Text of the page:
I. How scientific principles protect us from common persuasive techniques
A. Science vs. Bandwagon technique (science demands observable evidence)
B. Science vs. the Testimonial--or talk show guest
1. External validity: Too small a sampleC. Science vs. many informal polls
2. Construct validity
a. Lying3. Internal validity: People might have changed on their own even without the treatment.
b. Biased perceptions (People often think they've grown wiser or more mature when they haven't)
1. External validity
a. Small sample2. Construct validity
b. Biased sample (1-900 numbers, mail polls, Hite report)
a. Lying3. Internal validity: People don't know why they act the way they do.
b. Misinterpreting questions
II. How scientific principles can improve on "ordinary logic"
A. External validity questions
1. False consensus effect: "Is everybody really doing it"
2. Beware of stereotyping based on small, nonrepresentative samples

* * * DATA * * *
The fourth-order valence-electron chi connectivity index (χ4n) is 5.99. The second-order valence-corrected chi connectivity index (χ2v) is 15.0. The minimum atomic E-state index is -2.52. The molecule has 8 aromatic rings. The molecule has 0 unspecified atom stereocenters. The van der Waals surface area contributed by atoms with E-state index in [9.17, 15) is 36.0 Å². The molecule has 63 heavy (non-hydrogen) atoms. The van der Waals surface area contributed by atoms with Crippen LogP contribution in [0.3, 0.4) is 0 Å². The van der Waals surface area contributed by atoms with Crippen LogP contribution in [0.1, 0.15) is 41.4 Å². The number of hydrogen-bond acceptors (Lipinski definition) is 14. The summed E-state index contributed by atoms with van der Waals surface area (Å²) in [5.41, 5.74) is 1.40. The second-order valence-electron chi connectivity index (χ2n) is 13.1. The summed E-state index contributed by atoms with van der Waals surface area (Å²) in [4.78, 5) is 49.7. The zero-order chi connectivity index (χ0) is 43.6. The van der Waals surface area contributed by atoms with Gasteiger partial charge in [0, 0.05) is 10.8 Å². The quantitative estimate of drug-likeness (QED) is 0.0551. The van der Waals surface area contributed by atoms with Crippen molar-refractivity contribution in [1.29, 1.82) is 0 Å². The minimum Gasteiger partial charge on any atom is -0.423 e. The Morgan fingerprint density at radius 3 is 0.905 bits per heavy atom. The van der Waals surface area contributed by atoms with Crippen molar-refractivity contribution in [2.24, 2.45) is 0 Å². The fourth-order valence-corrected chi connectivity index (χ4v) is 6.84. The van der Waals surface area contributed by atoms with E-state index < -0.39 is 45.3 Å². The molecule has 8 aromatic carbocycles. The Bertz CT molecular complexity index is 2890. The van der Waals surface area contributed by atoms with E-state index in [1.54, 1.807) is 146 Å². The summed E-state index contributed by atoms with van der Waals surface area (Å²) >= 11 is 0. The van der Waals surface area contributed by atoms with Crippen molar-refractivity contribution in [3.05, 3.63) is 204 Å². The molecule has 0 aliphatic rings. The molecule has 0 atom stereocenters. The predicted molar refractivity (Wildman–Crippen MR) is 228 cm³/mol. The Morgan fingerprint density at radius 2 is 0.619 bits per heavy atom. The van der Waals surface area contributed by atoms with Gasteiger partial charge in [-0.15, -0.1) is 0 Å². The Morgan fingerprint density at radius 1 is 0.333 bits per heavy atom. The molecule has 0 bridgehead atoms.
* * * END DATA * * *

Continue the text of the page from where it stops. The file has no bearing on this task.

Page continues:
B. Internal validity: "False cause" errors
1. Are the variables even related? We sometimes see illusory correlations.
2. Are we confusing causes with effects?
3. Are both factors side effects of some other cause?
4. Beware of "before-after "stories: People can change on their own
5. Beware of stories that claim to assess the effects of a treatment even though they are comparing "apples and oranges "
a. Assess Head Start program by comparing Head Start children with middle-class children
b. Assess illegal drug's effect by comparing drug users with non-users
C. Construct validity: Beware of labels
- Tests in magazines may not measure what they claim to measure.
- Everyday judgments of people based on their behavior: good, bad, lazy, stupid
- Drugs and therapies may work because of placebo effects rather than because of their specific ingredients